Fairview's Billy Goat helps to save the rhino

Monday, 1 April, 2013
Fairview
Fairview Wine and Cheese farm in Paarl has recently been awarded the highly respected Golden Horn Trophy by the International World Horn Foundation (IWHF) for the independent research they had conducted on their goat horns that could help save the rhino.
The project, otherwise known as The Big Horn Research Trust came about when Fairview's Head Goat keeper, Dick Hardy decided to trim and clip the goat's horns so that they could easily manoeuvre in-and-out of the infamous Goat Tower at Fairview. After clipping the goats horns successfully for months, Dick noticed that the local goat keepers were collecting these off-cuts, grinding them and creating a powder-like substance which they believed if they created a shake from it and drank it, it would boost their immune systems and strengthen their bones. Soon after drinking the shake they discovered that the goat's horn powder contained aphrodisiac-like properties. Dick immediately brought this to Fairview Wine and Cheese owner Charles Back's attention.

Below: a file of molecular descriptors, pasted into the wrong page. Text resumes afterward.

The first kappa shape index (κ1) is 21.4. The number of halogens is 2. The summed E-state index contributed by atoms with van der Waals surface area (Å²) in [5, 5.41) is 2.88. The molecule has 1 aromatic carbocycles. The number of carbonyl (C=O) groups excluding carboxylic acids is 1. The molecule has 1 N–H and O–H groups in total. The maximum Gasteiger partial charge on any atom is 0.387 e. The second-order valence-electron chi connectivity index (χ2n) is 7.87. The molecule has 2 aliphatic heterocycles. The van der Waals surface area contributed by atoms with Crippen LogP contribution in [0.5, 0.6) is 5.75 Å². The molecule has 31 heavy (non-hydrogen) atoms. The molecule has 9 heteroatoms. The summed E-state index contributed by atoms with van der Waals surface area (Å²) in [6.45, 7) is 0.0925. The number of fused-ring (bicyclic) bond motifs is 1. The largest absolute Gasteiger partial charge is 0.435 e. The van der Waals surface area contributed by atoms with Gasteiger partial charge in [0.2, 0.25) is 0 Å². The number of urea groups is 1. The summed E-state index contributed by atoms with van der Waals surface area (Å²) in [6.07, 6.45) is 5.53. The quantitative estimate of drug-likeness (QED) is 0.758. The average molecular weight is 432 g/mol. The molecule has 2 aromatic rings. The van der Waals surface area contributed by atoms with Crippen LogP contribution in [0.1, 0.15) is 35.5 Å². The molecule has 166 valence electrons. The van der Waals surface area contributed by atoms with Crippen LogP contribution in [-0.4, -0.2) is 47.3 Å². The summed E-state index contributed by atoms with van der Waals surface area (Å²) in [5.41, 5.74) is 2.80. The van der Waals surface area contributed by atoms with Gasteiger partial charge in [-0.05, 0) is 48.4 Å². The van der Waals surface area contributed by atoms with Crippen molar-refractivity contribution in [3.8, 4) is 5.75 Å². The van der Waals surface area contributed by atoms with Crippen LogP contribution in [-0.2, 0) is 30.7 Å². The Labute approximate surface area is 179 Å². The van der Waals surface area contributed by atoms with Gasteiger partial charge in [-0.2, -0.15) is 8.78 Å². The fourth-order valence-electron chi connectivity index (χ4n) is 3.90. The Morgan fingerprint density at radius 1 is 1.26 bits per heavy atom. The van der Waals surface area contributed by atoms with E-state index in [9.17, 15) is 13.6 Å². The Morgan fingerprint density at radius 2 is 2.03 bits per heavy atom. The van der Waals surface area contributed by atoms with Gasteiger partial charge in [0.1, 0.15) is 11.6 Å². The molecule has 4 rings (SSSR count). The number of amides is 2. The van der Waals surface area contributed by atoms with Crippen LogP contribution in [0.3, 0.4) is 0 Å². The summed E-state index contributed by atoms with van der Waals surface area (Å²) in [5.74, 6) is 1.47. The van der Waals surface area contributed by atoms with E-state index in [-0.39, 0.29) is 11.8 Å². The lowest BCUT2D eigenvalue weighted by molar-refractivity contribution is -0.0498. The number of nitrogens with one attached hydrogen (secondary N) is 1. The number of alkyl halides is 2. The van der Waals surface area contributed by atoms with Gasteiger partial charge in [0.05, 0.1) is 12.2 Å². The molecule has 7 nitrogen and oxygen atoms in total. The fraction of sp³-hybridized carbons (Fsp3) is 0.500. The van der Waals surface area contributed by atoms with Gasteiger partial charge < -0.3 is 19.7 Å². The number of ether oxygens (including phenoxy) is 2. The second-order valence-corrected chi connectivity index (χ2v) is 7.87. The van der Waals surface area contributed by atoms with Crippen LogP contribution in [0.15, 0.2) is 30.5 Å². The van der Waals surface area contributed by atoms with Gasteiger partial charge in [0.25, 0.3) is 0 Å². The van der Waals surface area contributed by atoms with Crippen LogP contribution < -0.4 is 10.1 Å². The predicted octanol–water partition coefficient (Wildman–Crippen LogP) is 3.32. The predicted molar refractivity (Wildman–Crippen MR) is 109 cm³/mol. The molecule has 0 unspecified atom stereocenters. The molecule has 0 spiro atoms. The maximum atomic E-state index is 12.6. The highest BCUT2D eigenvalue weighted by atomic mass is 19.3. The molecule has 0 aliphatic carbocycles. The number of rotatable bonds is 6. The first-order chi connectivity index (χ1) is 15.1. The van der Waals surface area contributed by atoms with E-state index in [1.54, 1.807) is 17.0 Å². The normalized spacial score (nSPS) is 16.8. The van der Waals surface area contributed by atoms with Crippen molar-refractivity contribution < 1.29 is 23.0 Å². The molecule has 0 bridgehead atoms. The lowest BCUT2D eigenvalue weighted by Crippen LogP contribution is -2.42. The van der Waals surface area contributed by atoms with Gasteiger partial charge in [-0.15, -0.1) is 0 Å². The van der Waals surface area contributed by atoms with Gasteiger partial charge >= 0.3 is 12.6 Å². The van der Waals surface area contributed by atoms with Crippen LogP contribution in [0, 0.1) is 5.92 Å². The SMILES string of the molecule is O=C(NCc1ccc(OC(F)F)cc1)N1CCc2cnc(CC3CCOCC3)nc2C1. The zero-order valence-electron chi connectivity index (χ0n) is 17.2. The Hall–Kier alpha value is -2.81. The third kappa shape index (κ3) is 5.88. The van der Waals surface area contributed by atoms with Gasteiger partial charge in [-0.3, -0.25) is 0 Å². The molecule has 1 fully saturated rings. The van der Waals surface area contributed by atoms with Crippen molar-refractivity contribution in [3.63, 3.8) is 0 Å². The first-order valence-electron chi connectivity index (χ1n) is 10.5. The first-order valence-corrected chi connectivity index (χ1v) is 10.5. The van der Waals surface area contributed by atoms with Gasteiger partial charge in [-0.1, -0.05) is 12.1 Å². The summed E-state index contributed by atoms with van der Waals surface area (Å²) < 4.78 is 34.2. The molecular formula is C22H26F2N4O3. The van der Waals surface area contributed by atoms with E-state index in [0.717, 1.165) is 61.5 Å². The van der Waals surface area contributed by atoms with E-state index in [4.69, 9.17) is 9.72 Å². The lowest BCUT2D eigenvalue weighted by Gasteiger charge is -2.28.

"Concerned for the welfare of our staff we immediately sent the goat horns away for in-depth analysis. Shortly after the research showed that the Goats horns contained epimedium (directly translated to horny goat weed) which is the same substance found in Viagra," says Charles Back True to his reputation for being innovative and a visionary, Charles immediately saw an opportunity in the market. As goat horns regrow like nails do, the powder is a renewable source and therefore extremely profitable. Fairview and the Goat Herd workers erected the Big Horn Research Trust which will be aimed to uplift the local community.

The Big Horn Research Trust is responsible for harvesting the horns and set-up a facility where the horns are sent through a washing process, followed by hot air drying and finally through a very fine industrial graters, resulting in a powder like product, which is odourless and can easily be mixed with a variety of drinks and shakes. Small shipments to various markets, especially the Far East, commenced about a year ago, and today Fairview can hardly keep up with the demand.

"We can't keep up, as China is taking all our stock," says Head Goat Keeper Hardy Dick. As goat horn is cheaper and renewable, Back hopes that in future their will be no demand for rhino horn.
Fairview's Billy Goat
Fairview's Billy Goat

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